Luckily for me, I have been able to identify the fake from the real but unfortunately for most, that battle is still ongoing. The Gambia is a difficult country to find genuine people. It is a reality we must accept or otherwise settle for doom and destruction. 

Have you not seen this on Facebook? Have you not seen the comments underneath photos of girls in need of the fashion police go, “toch nga fi”. This is not an issue of maslaha but rather a fakeness that just runs deep. 

Recently going through facebook, I noticed a very influential social media commentator talks of our culture of bringing our women down; a fact I must say. What she failed to mention was the fake smile that accompanied the knife to the back. Whilst we post nice comments underneath a facebook picture, we’re the same people making fun of the person in question behind out computer screens and NAWEC lit rooms.

Like I said when I started this piece, this is not about politics. This is about the truth that engulfs our culture. This truth has messed up companies, government institutions, relationships, personalities and indeed lives of all sorts. We have seen these truths in our Churches when the biggest of misers suddenly become philanthropists when they know their names will be announced at the pulpit. We have seen these truths at our social gatherings when the guewel begins his/her songs of praise. We have seen these truths at our political gatherings when the fakest of people force that attitude of “goodness” just for the eyes of the Head of State when the people actually see the move. Dega mor day mujay!

There is a Persian tale of an old man on his death bed who gave his sons gifts. To the first he gave all the wealth that he had accumulated of the years. To the second he gave all his lands. To the third son he gave a box with a paper hidden inside. Years after his death, the first son had squandered all his inheritance and was left a pauper in the streets; the second sold all his father’s lands and was left homeless whilst the third acquired everything his father had left behind. When asked how he had managed to get that far, he opened the box and in it laid the paper he had been gifted. The paper read, “I have disposed of all my evil to those that cannot count; and I live my greatest gift to him whose heart is pure. Honesty, Truth, Belief”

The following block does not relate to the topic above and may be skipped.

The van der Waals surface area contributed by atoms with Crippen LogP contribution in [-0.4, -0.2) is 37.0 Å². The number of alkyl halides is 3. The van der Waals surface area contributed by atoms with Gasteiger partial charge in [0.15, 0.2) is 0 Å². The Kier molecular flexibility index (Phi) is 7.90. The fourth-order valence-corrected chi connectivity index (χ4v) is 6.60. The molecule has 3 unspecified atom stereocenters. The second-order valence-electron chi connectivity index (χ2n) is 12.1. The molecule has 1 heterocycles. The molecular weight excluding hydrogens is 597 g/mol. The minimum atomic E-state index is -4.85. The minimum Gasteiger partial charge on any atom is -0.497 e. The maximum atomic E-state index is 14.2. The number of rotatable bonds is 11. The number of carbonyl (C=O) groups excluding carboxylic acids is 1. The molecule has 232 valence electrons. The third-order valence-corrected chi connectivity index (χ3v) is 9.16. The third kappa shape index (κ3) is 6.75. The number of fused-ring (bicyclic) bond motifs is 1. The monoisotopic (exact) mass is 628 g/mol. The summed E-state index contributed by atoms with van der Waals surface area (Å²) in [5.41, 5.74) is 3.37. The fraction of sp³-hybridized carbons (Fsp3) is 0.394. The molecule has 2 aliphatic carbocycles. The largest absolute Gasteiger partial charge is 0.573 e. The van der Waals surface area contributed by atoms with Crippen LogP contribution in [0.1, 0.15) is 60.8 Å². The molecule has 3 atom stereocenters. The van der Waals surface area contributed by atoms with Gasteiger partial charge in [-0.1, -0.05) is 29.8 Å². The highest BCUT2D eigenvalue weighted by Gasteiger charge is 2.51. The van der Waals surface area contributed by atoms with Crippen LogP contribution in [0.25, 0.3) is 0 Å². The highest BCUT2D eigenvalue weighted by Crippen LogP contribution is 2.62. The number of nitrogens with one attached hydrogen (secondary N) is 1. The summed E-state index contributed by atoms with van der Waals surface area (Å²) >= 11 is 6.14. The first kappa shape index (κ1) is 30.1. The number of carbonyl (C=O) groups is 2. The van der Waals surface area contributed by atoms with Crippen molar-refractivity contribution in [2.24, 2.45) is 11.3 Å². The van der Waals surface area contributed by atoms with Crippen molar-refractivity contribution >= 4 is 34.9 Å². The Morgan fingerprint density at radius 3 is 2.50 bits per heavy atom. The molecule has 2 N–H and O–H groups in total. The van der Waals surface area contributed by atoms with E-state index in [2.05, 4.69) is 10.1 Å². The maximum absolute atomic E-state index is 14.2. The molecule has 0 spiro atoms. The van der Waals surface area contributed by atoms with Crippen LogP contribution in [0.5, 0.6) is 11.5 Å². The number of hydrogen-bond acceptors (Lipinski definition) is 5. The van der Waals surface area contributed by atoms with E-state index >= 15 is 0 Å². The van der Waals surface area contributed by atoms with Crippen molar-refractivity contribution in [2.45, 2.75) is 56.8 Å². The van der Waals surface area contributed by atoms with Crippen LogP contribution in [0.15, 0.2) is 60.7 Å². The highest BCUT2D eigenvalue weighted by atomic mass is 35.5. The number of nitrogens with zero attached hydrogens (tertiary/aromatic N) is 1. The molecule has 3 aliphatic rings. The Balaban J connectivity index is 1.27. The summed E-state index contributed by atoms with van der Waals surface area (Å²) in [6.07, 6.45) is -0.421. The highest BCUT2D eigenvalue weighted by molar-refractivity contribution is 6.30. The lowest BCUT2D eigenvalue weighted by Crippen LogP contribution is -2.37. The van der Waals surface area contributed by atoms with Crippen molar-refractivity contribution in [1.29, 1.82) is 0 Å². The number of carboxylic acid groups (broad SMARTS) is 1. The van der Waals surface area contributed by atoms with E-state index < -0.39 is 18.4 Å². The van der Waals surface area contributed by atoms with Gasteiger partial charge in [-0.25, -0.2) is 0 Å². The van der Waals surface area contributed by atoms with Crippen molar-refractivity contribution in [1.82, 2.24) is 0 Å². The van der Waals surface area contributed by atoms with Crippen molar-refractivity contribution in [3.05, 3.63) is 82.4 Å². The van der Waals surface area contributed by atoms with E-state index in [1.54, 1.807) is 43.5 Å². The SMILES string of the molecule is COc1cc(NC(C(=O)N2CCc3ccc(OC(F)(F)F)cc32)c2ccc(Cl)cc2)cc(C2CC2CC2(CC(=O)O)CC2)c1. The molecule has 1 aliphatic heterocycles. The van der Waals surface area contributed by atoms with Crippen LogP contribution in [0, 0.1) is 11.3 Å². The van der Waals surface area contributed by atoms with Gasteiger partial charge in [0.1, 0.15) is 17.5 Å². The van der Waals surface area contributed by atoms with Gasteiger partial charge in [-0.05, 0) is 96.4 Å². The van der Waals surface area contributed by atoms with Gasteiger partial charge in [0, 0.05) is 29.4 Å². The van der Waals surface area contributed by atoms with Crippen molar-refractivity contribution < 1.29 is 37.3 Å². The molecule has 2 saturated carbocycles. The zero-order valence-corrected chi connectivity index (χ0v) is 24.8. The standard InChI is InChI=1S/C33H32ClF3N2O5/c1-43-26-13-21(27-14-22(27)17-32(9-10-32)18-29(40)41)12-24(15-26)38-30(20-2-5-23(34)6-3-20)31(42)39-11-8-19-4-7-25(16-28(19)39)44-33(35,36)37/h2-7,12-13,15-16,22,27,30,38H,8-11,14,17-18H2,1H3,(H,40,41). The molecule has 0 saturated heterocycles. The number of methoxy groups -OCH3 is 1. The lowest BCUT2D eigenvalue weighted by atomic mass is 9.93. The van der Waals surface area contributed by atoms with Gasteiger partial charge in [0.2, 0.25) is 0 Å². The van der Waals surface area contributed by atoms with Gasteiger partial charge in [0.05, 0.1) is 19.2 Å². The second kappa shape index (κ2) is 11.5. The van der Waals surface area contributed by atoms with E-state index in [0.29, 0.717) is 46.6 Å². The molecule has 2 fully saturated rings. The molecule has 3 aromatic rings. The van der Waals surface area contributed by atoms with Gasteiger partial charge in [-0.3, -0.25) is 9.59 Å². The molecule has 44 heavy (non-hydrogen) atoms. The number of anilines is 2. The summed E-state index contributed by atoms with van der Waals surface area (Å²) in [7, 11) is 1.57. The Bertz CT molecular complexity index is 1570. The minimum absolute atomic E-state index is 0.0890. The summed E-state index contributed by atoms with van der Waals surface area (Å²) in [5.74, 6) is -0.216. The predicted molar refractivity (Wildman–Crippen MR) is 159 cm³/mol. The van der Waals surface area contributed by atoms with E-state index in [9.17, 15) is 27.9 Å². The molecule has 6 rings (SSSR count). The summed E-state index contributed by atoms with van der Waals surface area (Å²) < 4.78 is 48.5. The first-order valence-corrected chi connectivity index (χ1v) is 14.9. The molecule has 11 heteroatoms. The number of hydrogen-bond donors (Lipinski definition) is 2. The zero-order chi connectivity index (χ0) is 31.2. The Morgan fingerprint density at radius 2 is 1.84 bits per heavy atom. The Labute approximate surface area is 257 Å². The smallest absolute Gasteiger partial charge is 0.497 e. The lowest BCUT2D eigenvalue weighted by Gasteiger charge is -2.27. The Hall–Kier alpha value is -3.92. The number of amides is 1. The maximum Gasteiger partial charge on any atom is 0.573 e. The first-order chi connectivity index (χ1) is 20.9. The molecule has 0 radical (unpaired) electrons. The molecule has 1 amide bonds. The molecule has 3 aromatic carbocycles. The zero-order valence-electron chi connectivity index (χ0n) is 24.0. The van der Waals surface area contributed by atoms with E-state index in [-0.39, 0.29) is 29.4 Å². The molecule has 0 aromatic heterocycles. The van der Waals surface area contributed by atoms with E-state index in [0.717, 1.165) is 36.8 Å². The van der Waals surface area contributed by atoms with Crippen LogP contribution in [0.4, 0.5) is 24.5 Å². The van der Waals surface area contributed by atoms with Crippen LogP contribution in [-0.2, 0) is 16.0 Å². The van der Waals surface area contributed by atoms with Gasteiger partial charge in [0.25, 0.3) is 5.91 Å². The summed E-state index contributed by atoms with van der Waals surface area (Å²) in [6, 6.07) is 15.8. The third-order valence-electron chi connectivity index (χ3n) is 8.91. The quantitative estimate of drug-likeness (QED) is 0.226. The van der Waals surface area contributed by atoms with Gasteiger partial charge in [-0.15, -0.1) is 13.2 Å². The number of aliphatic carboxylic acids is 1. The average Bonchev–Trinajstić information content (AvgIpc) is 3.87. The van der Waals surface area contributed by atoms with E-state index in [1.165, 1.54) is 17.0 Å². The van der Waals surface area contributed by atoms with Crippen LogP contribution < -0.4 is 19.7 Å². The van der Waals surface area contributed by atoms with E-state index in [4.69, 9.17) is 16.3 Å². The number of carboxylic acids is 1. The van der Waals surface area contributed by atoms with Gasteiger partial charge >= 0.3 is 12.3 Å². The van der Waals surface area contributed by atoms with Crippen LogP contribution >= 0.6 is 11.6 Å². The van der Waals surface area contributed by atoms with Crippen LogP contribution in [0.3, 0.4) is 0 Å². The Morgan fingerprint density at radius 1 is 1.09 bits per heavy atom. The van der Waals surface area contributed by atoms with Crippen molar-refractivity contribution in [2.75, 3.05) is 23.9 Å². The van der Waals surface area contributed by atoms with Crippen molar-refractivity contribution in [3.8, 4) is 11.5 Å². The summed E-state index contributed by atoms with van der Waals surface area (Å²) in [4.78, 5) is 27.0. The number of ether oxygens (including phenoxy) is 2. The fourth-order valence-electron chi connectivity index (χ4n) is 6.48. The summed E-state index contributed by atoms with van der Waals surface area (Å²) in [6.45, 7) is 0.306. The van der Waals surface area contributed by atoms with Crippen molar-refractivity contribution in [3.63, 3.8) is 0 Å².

In as few words as possible, the father had inspired his son to become a symbol of his legacy. These words unfortunately have become as rare as dragons and their absence have left us empty, without pride and dead. A man whose generosity is for the eyes of the world deserves the darkest depths of hell. He is no better than the man for whom generosity is a sin. A man who gives however simply because he feels it is the right thing to do has done a great thing. We know the givers in this country of ours. There are those that give wisdom, those that give love and those that give wealth. It has taken a while but we have come to tell the difference. 

A friend and brother of mine came to me recently with a very promising project seeking advice as he had decided to forward it to the President’s Office for any form of support. Coming from a confusing background however, he was unsure of how his people would see this. My advice to him was simple. Seeking help is inevitable. If people don’t want a “certain office” to give you assistance for their own reasons, political or not, then they should be ready to replace that assistance with theirs.

Deka bi nityi denj lakaleh teh barri wakh! Bu ken sornal moromam! Everywhere people are “proving champion”. Dawal motor teh amunj essence. Sunj gaynay di sanseh, bunj dugay di ponseh!

The fakeness has taken over and one would be wise to read through the lines not to fall victim to the tongues of men that bear no truth… and the truth shall set you free… wala?



By Latirr Carr